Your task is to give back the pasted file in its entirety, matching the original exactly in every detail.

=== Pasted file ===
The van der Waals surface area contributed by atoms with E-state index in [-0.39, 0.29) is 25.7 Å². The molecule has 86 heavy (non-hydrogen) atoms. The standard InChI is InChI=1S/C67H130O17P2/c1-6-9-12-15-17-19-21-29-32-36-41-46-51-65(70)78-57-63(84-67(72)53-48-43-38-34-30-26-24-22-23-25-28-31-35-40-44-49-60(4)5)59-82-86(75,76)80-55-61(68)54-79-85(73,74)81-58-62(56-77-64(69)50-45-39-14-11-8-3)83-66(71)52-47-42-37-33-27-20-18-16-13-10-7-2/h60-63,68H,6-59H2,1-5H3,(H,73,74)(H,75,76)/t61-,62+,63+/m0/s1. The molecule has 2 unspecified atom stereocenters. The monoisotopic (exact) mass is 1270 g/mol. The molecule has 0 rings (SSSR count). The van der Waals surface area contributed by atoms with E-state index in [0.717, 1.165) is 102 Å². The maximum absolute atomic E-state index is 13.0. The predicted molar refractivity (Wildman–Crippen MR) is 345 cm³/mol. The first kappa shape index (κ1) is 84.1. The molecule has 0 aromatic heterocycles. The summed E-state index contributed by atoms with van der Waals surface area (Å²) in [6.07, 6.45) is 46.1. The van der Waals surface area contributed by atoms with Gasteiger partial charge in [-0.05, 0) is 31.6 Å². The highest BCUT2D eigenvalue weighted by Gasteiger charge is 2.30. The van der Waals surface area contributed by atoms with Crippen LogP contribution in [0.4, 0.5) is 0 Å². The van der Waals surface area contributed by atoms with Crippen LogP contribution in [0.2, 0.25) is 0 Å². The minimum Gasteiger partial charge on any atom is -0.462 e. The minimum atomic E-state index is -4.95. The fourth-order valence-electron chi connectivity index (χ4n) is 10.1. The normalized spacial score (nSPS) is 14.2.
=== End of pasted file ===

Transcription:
The van der Waals surface area contributed by atoms with E-state index in [-0.39, 0.29) is 25.7 Å². The molecule has 86 heavy (non-hydrogen) atoms. The standard InChI is InChI=1S/C67H130O17P2/c1-6-9-12-15-17-19-21-29-32-36-41-46-51-65(70)78-57-63(84-67(72)53-48-43-38-34-30-26-24-22-23-25-28-31-35-40-44-49-60(4)5)59-82-86(75,76)80-55-61(68)54-79-85(73,74)81-58-62(56-77-64(69)50-45-39-14-11-8-3)83-66(71)52-47-42-37-33-27-20-18-16-13-10-7-2/h60-63,68H,6-59H2,1-5H3,(H,73,74)(H,75,76)/t61-,62+,63+/m0/s1. The molecule has 2 unspecified atom stereocenters. The monoisotopic (exact) mass is 1270 g/mol. The molecule has 0 rings (SSSR count). The van der Waals surface area contributed by atoms with E-state index in [0.717, 1.165) is 102 Å². The maximum absolute atomic E-state index is 13.0. The predicted molar refractivity (Wildman–Crippen MR) is 345 cm³/mol. The first kappa shape index (κ1) is 84.1. The molecule has 0 aromatic heterocycles. The summed E-state index contributed by atoms with van der Waals surface area (Å²) in [6.07, 6.45) is 46.1. The van der Waals surface area contributed by atoms with Gasteiger partial charge in [-0.05, 0) is 31.6 Å². The highest BCUT2D eigenvalue weighted by Gasteiger charge is 2.30. The van der Waals surface area contributed by atoms with Crippen LogP contribution in [0.4, 0.5) is 0 Å². The van der Waals surface area contributed by atoms with Crippen LogP contribution in [0.2, 0.25) is 0 Å². The minimum Gasteiger partial charge on any atom is -0.462 e. The minimum atomic E-state index is -4.95. The fourth-order valence-electron chi connectivity index (χ4n) is 10.1. The normalized spacial score (nSPS) is 14.2.